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Implementation issues for CS majors and nonmajors in a senior CS capstone sequence

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2 Author(s)
Hamilton, A.J. ; Dept. of Electr. Eng. & Comput. Sci., US Mil. Acad., West Point, NY, USA ; Ruocco, A.S.

The United States Military Academy prepares each and every one of its students for professional service as an Army officer. The general educational goal is to "enable its graduates to anticipate and to respond effectively to the uncertainties of a changing". It uses the "Engineer Thought Process" to help meet this general goal. Each student enrolled in the Academy selects a five-course engineering sequence. Students become familiar with analytical and empirical models representing components, systems or processes that are germane to the selected sequence. The final phase of the sequence is a capstone project in which the students must design and implement or prototype a solution to a real world technical problem. In order to comply with the standard Academy curricular model, we are moving to one computer science engineering sequence for not only CS majors, but also for our nonmajors taking the CS engineering sequence courses. The computer science capstone project requires students to build an extensive software system. This requires a breadth of knowledge in software design principles as well as sufficient depth in a particular programming language and environment. In this sense, students must be well trained in the use of the selected language. Yet, to serve its purpose as a viable system, students must also take into consideration the software engineering aspects of system development. This paper discusses the role of theory and application in both an applied programming course and the follow-on senior design sequence.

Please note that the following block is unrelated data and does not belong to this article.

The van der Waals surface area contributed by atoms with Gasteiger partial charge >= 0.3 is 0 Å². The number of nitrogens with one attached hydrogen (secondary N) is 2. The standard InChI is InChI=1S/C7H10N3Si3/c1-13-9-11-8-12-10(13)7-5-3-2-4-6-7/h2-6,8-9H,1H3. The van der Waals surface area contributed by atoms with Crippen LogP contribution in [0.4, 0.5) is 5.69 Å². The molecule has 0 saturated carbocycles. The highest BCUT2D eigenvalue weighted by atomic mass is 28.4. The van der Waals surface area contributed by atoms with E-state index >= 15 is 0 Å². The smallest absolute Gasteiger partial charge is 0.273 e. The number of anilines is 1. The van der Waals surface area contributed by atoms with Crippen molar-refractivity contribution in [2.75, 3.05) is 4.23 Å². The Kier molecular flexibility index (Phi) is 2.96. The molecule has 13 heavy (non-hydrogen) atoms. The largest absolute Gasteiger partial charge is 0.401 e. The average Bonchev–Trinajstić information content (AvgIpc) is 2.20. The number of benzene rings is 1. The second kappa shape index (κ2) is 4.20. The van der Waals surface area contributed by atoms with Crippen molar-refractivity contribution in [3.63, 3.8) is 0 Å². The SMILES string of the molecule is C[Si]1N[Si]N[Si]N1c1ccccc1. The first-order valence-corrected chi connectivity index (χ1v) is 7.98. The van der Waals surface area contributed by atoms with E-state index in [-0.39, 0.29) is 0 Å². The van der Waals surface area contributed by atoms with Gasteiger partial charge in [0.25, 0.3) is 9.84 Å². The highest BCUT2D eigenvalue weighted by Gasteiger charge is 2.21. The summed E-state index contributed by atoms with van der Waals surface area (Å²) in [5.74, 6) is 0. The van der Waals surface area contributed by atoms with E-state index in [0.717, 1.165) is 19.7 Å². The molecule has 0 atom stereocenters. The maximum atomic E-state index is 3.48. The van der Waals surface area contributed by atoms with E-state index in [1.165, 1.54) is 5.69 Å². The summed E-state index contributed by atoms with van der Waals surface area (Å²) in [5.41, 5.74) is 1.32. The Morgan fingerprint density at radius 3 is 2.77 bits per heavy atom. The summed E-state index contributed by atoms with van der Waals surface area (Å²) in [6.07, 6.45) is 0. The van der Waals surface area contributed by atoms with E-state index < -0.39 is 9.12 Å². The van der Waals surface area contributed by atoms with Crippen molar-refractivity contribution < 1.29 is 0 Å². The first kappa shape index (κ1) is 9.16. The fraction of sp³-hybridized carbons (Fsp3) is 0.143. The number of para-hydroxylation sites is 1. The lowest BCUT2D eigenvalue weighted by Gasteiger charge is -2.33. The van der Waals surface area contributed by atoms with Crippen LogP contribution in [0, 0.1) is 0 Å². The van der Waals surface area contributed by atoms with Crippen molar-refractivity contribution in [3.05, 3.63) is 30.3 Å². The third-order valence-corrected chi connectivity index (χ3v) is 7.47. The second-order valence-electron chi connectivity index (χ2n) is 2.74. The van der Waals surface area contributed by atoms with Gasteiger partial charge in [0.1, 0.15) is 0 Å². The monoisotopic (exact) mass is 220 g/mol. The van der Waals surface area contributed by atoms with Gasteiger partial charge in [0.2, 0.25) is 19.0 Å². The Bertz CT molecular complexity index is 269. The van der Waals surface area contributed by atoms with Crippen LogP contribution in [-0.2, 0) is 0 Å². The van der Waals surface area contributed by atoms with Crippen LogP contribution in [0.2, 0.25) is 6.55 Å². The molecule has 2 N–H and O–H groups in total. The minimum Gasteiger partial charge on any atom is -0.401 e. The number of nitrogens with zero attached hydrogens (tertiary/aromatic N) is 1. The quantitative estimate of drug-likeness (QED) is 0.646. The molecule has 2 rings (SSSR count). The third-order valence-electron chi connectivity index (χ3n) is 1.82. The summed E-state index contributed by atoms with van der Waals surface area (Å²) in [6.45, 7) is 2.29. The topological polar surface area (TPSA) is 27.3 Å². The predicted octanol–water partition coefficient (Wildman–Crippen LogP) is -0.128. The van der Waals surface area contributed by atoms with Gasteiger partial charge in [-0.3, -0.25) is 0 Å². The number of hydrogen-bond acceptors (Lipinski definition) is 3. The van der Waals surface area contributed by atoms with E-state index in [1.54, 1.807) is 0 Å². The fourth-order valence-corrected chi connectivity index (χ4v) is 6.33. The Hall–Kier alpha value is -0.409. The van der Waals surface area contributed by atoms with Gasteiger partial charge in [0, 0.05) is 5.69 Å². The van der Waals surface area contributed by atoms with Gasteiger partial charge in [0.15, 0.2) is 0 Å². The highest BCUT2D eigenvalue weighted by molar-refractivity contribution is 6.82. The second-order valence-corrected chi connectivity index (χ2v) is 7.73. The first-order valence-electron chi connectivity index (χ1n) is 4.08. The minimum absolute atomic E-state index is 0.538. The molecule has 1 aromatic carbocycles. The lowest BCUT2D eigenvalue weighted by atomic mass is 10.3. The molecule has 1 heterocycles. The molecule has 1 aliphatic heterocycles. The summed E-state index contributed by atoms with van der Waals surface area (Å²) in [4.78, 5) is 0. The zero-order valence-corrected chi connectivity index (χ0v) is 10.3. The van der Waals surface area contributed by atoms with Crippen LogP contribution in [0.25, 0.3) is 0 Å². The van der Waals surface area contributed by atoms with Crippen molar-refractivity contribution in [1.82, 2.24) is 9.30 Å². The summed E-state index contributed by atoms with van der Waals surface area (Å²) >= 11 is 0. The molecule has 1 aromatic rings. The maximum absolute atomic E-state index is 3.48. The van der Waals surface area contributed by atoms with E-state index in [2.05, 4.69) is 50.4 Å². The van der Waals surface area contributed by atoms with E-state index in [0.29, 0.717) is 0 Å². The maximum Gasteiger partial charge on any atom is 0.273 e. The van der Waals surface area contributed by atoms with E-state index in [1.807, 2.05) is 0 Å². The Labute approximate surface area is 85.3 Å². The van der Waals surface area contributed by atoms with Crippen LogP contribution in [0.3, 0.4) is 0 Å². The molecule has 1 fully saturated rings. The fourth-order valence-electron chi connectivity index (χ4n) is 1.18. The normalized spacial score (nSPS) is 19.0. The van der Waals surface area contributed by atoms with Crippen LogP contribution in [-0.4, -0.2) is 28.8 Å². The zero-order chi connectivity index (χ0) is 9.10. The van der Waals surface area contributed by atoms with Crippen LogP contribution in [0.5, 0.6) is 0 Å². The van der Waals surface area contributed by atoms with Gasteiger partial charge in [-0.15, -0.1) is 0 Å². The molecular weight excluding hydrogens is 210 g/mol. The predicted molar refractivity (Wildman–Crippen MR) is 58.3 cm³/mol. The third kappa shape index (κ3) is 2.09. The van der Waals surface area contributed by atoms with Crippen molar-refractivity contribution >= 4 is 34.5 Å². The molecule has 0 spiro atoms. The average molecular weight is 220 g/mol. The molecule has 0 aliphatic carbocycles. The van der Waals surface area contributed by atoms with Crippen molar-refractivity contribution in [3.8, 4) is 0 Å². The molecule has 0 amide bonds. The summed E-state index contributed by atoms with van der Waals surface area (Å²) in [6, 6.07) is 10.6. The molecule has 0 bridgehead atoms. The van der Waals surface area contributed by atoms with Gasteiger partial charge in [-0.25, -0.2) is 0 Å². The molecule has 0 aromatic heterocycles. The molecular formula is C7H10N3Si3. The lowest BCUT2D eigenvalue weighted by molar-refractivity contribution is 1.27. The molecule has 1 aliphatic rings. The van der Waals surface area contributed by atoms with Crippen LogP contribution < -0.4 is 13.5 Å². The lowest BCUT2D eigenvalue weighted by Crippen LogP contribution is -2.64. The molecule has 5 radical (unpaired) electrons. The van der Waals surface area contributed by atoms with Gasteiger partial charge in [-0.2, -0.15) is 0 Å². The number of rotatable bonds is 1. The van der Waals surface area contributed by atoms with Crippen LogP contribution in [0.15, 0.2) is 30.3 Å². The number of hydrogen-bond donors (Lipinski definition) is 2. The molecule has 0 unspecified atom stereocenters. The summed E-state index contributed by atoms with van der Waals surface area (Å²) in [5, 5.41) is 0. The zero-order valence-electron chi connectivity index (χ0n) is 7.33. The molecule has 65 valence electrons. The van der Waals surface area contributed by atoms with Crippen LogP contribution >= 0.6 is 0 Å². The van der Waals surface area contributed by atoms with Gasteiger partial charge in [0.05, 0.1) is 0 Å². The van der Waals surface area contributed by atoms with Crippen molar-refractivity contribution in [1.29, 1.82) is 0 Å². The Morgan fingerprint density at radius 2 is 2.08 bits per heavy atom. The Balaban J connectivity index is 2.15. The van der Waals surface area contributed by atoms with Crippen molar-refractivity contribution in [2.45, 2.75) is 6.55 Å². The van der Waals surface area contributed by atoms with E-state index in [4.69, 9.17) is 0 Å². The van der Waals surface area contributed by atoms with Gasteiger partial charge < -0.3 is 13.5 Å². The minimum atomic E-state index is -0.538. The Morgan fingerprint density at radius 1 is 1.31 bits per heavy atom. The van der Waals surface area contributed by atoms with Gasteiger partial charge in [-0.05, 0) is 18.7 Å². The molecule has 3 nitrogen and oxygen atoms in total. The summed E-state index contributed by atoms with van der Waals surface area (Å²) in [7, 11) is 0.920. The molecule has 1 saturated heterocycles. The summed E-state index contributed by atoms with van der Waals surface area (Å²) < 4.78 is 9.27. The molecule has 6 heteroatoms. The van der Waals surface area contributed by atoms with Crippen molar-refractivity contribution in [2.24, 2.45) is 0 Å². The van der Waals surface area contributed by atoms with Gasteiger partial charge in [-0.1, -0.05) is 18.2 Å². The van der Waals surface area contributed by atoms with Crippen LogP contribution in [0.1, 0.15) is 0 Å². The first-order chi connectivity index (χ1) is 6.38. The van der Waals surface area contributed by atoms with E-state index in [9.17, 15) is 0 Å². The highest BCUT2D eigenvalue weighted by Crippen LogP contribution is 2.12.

Published in:

Frontiers in Education Conference, 1998. FIE '98. 28th Annual  (Volume:3 )

Date of Conference:

4-7 Nov. 1998

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